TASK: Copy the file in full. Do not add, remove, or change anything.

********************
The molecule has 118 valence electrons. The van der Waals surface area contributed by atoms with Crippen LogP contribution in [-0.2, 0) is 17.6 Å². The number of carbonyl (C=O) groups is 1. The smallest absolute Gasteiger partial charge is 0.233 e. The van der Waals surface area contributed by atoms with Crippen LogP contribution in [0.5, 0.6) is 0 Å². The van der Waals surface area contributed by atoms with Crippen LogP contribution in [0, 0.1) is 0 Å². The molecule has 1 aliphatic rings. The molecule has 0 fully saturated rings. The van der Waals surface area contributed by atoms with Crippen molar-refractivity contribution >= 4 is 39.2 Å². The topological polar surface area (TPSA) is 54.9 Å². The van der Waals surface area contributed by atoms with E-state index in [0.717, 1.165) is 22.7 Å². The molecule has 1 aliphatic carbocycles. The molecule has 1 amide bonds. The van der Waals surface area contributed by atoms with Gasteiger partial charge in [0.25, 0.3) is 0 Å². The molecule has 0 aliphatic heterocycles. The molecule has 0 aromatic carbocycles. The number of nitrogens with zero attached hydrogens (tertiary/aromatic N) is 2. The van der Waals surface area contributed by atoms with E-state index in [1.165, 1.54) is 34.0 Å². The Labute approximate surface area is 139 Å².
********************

The molecule has 118 valence electrons. The van der Waals surface area contributed by atoms with Crippen LogP contribution in [-0.2, 0) is 17.6 Å². The number of carbonyl (C=O) groups is 1. The smallest absolute Gasteiger partial charge is 0.233 e. The van der Waals surface area contributed by atoms with Crippen LogP contribution in [0.5, 0.6) is 0 Å². The van der Waals surface area contributed by atoms with Crippen LogP contribution in [0, 0.1) is 0 Å². The molecule has 1 aliphatic rings. The molecule has 0 fully saturated rings. The van der Waals surface area contributed by atoms with Crippen molar-refractivity contribution >= 4 is 39.2 Å². The topological polar surface area (TPSA) is 54.9 Å². The van der Waals surface area contributed by atoms with E-state index in [0.717, 1.165) is 22.7 Å². The molecule has 1 aliphatic carbocycles. The molecule has 1 amide bonds. The van der Waals surface area contributed by atoms with Gasteiger partial charge in [0.25, 0.3) is 0 Å². The molecule has 0 aliphatic heterocycles. The molecule has 0 aromatic carbocycles. The number of nitrogens with zero attached hydrogens (tertiary/aromatic N) is 2. The van der Waals surface area contributed by atoms with E-state index in [1.165, 1.54) is 34.0 Å². The Labute approximate surface area is 139 Å².